Recently, I was talking to my uncle about life in Batahola. I was explaining him how I go to one person’s house to buy fruit and veggies, another to buy beans or tortillas, and another to buy anything from bread to beans to soap. While I was trying to explain this, he just could not seem to grasp it. I figured this concept of shopping at what are known as “ventas” or “pulperias” is probably foreign to many of us, as it was to me just a few months before.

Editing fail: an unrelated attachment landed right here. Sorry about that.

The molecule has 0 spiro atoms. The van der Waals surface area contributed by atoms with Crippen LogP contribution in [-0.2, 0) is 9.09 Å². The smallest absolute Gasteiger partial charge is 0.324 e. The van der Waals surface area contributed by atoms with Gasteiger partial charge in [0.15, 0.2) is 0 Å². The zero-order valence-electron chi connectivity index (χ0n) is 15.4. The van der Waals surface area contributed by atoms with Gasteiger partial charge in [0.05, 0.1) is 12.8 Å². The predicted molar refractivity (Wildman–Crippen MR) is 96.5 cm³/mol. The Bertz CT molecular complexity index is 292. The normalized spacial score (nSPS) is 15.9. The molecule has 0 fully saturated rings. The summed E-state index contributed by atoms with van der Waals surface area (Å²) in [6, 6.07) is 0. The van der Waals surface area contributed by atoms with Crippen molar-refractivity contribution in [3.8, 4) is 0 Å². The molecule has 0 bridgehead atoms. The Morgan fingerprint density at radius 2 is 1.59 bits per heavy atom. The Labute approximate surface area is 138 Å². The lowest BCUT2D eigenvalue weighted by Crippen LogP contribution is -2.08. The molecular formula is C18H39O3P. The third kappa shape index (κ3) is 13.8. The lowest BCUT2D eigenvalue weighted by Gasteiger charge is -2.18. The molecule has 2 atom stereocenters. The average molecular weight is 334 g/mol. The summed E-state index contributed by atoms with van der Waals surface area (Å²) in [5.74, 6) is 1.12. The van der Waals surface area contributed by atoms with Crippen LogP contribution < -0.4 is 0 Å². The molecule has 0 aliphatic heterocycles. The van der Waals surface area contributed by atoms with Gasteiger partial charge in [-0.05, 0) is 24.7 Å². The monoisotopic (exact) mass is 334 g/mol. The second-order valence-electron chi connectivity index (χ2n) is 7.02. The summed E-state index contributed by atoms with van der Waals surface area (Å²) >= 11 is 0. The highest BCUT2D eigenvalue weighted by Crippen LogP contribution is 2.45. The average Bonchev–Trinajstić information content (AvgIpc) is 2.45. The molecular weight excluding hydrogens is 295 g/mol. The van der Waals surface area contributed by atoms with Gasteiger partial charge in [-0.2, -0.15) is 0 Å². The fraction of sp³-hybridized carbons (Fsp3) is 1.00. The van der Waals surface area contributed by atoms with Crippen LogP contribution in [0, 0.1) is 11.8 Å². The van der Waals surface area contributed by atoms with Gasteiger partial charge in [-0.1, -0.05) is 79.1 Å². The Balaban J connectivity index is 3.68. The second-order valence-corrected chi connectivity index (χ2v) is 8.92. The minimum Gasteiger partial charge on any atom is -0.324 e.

Since many people in Nicaragua work in the informal economy, many of our neighbors have stores in their homes. These stores sell anything and everything from matches, produce, meat, tortillas, piñatas or clothes. Instead of shopping in the super market, it is much cheaper and faster to go to the venta. When I am in the middle of cooking, and realize I need one more tomato, I run to the fruit man’s house, which is about one block away. In the morning, if I want to whip up an egg, I walk to the tortilla lady’s house and buy one egg. One egg is 4 Córdobas, or $1.78 a dozen. It has been an adjustment to buying food in smaller amounts more frequently; I practically go to the fruit venta everyday! However, I enjoy the social experience of shopping at the venta and getting out of the house and walking around the community. Here are some pictures of our tortilla lady’s store!